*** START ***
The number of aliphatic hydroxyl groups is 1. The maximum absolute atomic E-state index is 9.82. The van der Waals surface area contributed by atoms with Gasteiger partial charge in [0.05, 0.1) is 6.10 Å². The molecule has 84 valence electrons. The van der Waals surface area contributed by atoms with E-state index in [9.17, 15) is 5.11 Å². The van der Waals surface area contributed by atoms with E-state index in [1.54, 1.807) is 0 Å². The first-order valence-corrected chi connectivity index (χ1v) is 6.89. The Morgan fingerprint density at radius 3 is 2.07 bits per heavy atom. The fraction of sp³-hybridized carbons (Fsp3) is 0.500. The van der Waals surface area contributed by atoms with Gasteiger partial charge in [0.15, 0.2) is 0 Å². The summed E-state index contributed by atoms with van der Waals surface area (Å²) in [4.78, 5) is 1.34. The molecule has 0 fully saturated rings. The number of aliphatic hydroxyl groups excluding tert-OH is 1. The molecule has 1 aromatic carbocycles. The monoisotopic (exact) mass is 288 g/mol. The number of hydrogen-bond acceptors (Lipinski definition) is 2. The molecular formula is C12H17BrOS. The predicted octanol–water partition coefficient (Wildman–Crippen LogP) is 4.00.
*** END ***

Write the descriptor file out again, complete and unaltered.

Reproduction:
The number of aliphatic hydroxyl groups is 1. The maximum absolute atomic E-state index is 9.82. The van der Waals surface area contributed by atoms with Gasteiger partial charge in [0.05, 0.1) is 6.10 Å². The molecule has 84 valence electrons. The van der Waals surface area contributed by atoms with E-state index in [9.17, 15) is 5.11 Å². The van der Waals surface area contributed by atoms with E-state index in [1.54, 1.807) is 0 Å². The first-order valence-corrected chi connectivity index (χ1v) is 6.89. The Morgan fingerprint density at radius 3 is 2.07 bits per heavy atom. The fraction of sp³-hybridized carbons (Fsp3) is 0.500. The van der Waals surface area contributed by atoms with Gasteiger partial charge in [0.15, 0.2) is 0 Å². The summed E-state index contributed by atoms with van der Waals surface area (Å²) in [4.78, 5) is 1.34. The molecule has 0 fully saturated rings. The number of aliphatic hydroxyl groups excluding tert-OH is 1. The molecule has 1 aromatic carbocycles. The monoisotopic (exact) mass is 288 g/mol. The number of hydrogen-bond acceptors (Lipinski definition) is 2. The molecular formula is C12H17BrOS. The predicted octanol–water partition coefficient (Wildman–Crippen LogP) is 4.00.